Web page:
Monument Valley – perhaps the most iconic place in the world

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Indians, cowboys, villains and bad guys, westerns, adventure, Marlboro, Forrest Gump, history, contemporary, romance, love. That’s Monument Valley.

Electra Glide in Blue
Electra Glide in Blue

On January 19, 2018, I saw this breathtaking region: red sand, rocks of incredible shapes. Most of them, however, are notorious to absolutely everyone. The panorama of these rocky giants is, I must use this simile again, breathtaking. Also, the unmistakable smell of this incredible part of the United States is distinctive.

The first time I saw Forrest Gump, I thought to myself as he ran endlessly across America, and of course through Monument Valley, where he “finally” stopped, that I would like to run there sometime in sneakers and “running shoes” too. I did. Zdenek took pictures and a short video for me using a drone. The momentary state of mind and soul is sometimes hard to describe and explain.

No, don’t worry, I won’t try. 😉

Despite the relatively cold weather, the weather was great, and nothing prevented us from enjoying everything thoroughly.

The trip to Monument Valley is a fantastic experience and will remain in my memory forever.

The Soul of the Navajo Indian Nation

Although the area is commonly known as Monument Valley Park, the Navajo name is Tsé Biiʼ Ndzisgaii, roughly translating to Valley of the Rocks. The easiest way to pronounce it is to say: Ze-Bi-N-Dis-Guy.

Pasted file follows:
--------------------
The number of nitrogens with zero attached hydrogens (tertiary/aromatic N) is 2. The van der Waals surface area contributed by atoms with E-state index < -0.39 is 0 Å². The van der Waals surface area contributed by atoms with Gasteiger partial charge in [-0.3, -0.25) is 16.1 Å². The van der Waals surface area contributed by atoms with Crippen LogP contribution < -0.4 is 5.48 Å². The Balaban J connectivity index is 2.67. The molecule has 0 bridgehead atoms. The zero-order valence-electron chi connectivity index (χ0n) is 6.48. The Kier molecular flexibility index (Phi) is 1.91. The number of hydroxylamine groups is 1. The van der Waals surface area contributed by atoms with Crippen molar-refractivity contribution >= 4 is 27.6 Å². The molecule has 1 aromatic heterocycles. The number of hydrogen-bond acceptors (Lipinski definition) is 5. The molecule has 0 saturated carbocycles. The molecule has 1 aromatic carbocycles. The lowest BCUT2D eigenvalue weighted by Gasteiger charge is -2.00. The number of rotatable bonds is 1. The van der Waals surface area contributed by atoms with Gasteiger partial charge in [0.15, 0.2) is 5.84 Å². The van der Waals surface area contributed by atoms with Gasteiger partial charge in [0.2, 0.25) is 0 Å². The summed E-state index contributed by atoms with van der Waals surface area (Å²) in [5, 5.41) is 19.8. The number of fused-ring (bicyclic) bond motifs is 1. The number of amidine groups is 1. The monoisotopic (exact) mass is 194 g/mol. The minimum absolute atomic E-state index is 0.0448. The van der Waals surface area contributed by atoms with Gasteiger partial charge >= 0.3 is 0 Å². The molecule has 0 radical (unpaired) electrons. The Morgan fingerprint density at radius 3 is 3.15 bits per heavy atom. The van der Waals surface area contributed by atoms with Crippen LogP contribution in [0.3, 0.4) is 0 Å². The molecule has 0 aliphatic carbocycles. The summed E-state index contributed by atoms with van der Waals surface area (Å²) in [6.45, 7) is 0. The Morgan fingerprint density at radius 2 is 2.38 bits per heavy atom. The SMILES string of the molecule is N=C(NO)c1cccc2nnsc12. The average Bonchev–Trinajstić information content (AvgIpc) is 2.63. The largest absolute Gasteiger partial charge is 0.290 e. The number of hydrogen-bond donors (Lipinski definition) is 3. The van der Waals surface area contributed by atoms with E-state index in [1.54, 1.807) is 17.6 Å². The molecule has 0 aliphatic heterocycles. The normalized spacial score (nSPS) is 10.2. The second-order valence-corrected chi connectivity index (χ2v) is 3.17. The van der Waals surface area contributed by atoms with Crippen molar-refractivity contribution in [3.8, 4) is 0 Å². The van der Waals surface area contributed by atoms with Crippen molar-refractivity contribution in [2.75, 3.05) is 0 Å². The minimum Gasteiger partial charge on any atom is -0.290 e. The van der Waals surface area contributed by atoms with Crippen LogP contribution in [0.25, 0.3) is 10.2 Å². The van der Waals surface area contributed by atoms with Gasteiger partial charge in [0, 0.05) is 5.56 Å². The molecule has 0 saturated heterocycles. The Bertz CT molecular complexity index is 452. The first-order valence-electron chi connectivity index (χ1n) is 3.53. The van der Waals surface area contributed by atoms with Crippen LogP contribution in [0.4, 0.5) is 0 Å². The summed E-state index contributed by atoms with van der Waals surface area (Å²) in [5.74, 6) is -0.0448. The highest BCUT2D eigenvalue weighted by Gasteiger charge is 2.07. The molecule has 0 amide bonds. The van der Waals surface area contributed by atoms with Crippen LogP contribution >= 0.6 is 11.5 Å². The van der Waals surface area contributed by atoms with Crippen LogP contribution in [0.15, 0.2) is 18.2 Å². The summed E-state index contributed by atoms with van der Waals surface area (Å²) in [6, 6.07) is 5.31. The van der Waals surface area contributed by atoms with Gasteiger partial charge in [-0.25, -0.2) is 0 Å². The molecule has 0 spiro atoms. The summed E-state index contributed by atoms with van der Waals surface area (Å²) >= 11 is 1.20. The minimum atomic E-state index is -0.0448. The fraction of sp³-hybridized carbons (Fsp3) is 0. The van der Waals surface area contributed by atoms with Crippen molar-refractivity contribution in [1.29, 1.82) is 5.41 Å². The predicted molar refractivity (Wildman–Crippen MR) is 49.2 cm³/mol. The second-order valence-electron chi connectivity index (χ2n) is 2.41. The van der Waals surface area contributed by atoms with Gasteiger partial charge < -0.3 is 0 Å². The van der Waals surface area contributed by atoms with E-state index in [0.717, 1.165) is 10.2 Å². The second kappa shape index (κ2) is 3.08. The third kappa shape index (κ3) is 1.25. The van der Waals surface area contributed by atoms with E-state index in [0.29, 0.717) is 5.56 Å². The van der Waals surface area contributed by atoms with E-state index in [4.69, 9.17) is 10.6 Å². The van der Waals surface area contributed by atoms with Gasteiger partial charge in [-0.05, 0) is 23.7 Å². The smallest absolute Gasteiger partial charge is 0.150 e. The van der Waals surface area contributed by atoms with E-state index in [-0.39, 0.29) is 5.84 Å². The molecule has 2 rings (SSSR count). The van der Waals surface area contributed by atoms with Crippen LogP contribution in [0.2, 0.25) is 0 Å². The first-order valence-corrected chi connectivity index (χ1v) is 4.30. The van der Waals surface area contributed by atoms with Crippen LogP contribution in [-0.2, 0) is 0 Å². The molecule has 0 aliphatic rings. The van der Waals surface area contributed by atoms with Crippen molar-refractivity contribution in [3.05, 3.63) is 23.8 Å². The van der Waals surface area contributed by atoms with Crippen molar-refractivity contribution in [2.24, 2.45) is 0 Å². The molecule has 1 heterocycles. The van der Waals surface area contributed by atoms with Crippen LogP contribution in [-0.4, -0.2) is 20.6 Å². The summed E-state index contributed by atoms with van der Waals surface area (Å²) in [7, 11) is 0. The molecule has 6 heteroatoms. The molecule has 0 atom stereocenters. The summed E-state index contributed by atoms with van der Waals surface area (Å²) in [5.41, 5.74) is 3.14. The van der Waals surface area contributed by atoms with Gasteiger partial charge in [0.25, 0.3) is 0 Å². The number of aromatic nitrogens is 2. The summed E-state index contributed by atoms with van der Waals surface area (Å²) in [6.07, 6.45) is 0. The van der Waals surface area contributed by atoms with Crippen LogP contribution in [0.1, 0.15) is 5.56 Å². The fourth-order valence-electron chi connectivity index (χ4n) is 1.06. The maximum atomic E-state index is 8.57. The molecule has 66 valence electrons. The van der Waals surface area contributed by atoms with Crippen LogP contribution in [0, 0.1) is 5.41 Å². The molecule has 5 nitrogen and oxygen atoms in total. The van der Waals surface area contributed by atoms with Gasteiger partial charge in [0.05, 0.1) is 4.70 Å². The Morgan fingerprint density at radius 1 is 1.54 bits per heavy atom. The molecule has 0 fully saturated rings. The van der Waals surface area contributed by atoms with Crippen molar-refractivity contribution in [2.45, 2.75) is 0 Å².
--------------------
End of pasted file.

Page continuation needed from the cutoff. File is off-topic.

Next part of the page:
As long as the sun shines, the water will flow, and the sky will be blue. Monument Valley Park is just a tiny piece of the semi-autonomous Navajo Nation, the largest Indian reservation in the United States. The Navajo Nation has its own government and court system that even operates with its president.

Monument Valley Park is located on the border between Utah and Arizona. However, to experience “cross boarding” correctly, you should head to The Four Corners Monument (about 1.5 hours away). This is where the borders of Arizona, Colorado, New Mexico and Utah intersect.

You can get around the park by car, guide or horse

The park is huge. It offers several trails. And believe me; they will properly charge you.

  • The primary 1.5-hour loop around the highlights: The Mittens, Three Sisters, John Ford Point, Totem Pole & Yei Bi Chei formations, Artist Point, and North Window. $75. However, due to the photo shoot, it will take double the time.
  • All-day grand tour with sightseeing: $150, and you get lunch too 🙂

If you want to experience this authentically, you have the opportunity. Park your car and experience the park in a completely different, fantastic way. On horseback.

Tse’ Bii’ Ndzisgaii

is said to be one of the most photographed places on Earth. The valley is home to towering sandstone rock formations carved into the sky over the ages. They tower up to 300 metres above the valley floor. Combined with the surrounding table mountains, rolling hills and desert environment, Monument Valley is one of the world’s top natural wonders. The park was set aside by the Navajo Tribal Council in 1958 and is managed by the Navajo Nation.